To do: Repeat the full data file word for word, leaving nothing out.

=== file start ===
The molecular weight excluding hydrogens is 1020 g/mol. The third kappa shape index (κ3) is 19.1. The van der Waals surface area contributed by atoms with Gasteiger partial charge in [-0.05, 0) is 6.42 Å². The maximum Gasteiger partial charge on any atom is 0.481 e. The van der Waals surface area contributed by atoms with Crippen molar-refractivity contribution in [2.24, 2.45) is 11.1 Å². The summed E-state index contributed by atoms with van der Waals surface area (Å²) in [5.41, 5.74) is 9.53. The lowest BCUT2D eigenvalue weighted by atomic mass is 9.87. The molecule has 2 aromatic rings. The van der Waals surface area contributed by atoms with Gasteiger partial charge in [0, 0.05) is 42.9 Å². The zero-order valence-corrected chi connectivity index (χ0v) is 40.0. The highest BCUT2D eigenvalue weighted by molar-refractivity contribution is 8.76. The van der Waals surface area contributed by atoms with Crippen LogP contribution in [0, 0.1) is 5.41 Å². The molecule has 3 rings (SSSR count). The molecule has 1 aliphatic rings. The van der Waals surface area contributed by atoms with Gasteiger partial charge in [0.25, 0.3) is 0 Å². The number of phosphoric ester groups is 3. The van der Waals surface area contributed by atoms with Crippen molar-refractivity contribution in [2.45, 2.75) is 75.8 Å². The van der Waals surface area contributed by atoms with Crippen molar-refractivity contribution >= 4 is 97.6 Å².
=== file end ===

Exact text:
The molecular weight excluding hydrogens is 1020 g/mol. The third kappa shape index (κ3) is 19.1. The van der Waals surface area contributed by atoms with Gasteiger partial charge in [-0.05, 0) is 6.42 Å². The maximum Gasteiger partial charge on any atom is 0.481 e. The van der Waals surface area contributed by atoms with Crippen molar-refractivity contribution in [2.24, 2.45) is 11.1 Å². The summed E-state index contributed by atoms with van der Waals surface area (Å²) in [5.41, 5.74) is 9.53. The lowest BCUT2D eigenvalue weighted by atomic mass is 9.87. The molecule has 2 aromatic rings. The van der Waals surface area contributed by atoms with Gasteiger partial charge in [0, 0.05) is 42.9 Å². The zero-order valence-corrected chi connectivity index (χ0v) is 40.0. The highest BCUT2D eigenvalue weighted by molar-refractivity contribution is 8.76. The van der Waals surface area contributed by atoms with Crippen LogP contribution in [0, 0.1) is 5.41 Å². The molecule has 3 rings (SSSR count). The molecule has 1 aliphatic rings. The van der Waals surface area contributed by atoms with Gasteiger partial charge in [0.25, 0.3) is 0 Å². The number of phosphoric ester groups is 3. The van der Waals surface area contributed by atoms with Crippen molar-refractivity contribution in [2.45, 2.75) is 75.8 Å². The van der Waals surface area contributed by atoms with Crippen molar-refractivity contribution >= 4 is 97.6 Å².